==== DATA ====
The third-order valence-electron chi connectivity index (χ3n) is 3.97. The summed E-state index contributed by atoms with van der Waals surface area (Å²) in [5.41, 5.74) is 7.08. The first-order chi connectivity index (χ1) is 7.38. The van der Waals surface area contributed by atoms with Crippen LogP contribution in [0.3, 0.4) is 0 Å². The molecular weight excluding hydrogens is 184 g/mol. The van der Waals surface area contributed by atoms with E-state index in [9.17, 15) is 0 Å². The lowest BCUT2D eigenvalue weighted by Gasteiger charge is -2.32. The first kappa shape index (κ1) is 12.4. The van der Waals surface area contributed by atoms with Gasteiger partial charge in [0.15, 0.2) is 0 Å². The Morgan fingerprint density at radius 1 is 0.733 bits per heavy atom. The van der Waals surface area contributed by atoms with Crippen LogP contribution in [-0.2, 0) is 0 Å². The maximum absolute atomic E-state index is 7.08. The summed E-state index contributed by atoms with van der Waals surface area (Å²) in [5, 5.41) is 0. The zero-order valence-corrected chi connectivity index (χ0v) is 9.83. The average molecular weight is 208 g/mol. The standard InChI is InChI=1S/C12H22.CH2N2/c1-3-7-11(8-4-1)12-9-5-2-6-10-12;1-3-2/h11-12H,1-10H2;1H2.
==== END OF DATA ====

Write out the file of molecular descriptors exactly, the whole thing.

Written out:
The third-order valence-electron chi connectivity index (χ3n) is 3.97. The summed E-state index contributed by atoms with van der Waals surface area (Å²) in [5.41, 5.74) is 7.08. The first-order chi connectivity index (χ1) is 7.38. The van der Waals surface area contributed by atoms with Crippen LogP contribution in [0.3, 0.4) is 0 Å². The molecular weight excluding hydrogens is 184 g/mol. The van der Waals surface area contributed by atoms with E-state index in [9.17, 15) is 0 Å². The lowest BCUT2D eigenvalue weighted by Gasteiger charge is -2.32. The first kappa shape index (κ1) is 12.4. The van der Waals surface area contributed by atoms with Gasteiger partial charge in [0.15, 0.2) is 0 Å². The Morgan fingerprint density at radius 1 is 0.733 bits per heavy atom. The van der Waals surface area contributed by atoms with Crippen LogP contribution in [-0.2, 0) is 0 Å². The maximum absolute atomic E-state index is 7.08. The summed E-state index contributed by atoms with van der Waals surface area (Å²) in [5, 5.41) is 0. The zero-order valence-corrected chi connectivity index (χ0v) is 9.83. The average molecular weight is 208 g/mol. The standard InChI is InChI=1S/C12H22.CH2N2/c1-3-7-11(8-4-1)12-9-5-2-6-10-12;1-3-2/h11-12H,1-10H2;1H2.